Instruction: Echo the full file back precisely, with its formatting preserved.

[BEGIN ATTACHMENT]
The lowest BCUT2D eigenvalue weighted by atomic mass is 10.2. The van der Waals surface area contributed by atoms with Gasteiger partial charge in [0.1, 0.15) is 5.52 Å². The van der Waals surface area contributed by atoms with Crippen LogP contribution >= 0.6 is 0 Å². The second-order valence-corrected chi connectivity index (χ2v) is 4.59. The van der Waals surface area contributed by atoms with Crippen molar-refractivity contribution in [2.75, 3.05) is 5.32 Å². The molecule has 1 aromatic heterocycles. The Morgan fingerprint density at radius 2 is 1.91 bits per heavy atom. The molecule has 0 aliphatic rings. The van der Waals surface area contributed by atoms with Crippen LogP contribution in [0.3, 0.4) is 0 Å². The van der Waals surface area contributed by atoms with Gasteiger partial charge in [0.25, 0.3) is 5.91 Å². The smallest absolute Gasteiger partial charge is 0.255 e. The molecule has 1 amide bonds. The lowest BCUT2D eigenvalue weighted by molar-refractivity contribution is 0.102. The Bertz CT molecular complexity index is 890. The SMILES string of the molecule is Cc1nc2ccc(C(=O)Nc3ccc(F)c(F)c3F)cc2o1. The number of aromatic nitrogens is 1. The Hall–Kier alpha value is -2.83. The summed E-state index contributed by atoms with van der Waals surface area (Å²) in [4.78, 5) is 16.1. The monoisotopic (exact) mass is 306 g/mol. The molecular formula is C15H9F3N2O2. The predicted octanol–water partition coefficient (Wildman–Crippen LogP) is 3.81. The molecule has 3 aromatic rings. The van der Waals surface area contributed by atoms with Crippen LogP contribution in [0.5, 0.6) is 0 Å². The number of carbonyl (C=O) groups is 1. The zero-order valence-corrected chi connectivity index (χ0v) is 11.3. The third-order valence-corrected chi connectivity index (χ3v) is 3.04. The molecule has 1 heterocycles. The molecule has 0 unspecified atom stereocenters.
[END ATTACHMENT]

The lowest BCUT2D eigenvalue weighted by atomic mass is 10.2. The van der Waals surface area contributed by atoms with Gasteiger partial charge in [0.1, 0.15) is 5.52 Å². The van der Waals surface area contributed by atoms with Crippen LogP contribution >= 0.6 is 0 Å². The second-order valence-corrected chi connectivity index (χ2v) is 4.59. The van der Waals surface area contributed by atoms with Crippen molar-refractivity contribution in [2.75, 3.05) is 5.32 Å². The molecule has 1 aromatic heterocycles. The Morgan fingerprint density at radius 2 is 1.91 bits per heavy atom. The molecule has 0 aliphatic rings. The van der Waals surface area contributed by atoms with Crippen LogP contribution in [0.3, 0.4) is 0 Å². The van der Waals surface area contributed by atoms with Gasteiger partial charge in [0.25, 0.3) is 5.91 Å². The smallest absolute Gasteiger partial charge is 0.255 e. The molecule has 1 amide bonds. The lowest BCUT2D eigenvalue weighted by molar-refractivity contribution is 0.102. The Bertz CT molecular complexity index is 890. The SMILES string of the molecule is Cc1nc2ccc(C(=O)Nc3ccc(F)c(F)c3F)cc2o1. The number of aromatic nitrogens is 1. The Hall–Kier alpha value is -2.83. The summed E-state index contributed by atoms with van der Waals surface area (Å²) in [4.78, 5) is 16.1. The monoisotopic (exact) mass is 306 g/mol. The molecular formula is C15H9F3N2O2. The predicted octanol–water partition coefficient (Wildman–Crippen LogP) is 3.81. The molecule has 3 aromatic rings. The van der Waals surface area contributed by atoms with Crippen LogP contribution in [0.5, 0.6) is 0 Å². The number of carbonyl (C=O) groups is 1. The zero-order valence-corrected chi connectivity index (χ0v) is 11.3. The third-order valence-corrected chi connectivity index (χ3v) is 3.04. The molecule has 1 heterocycles. The molecule has 0 unspecified atom stereocenters.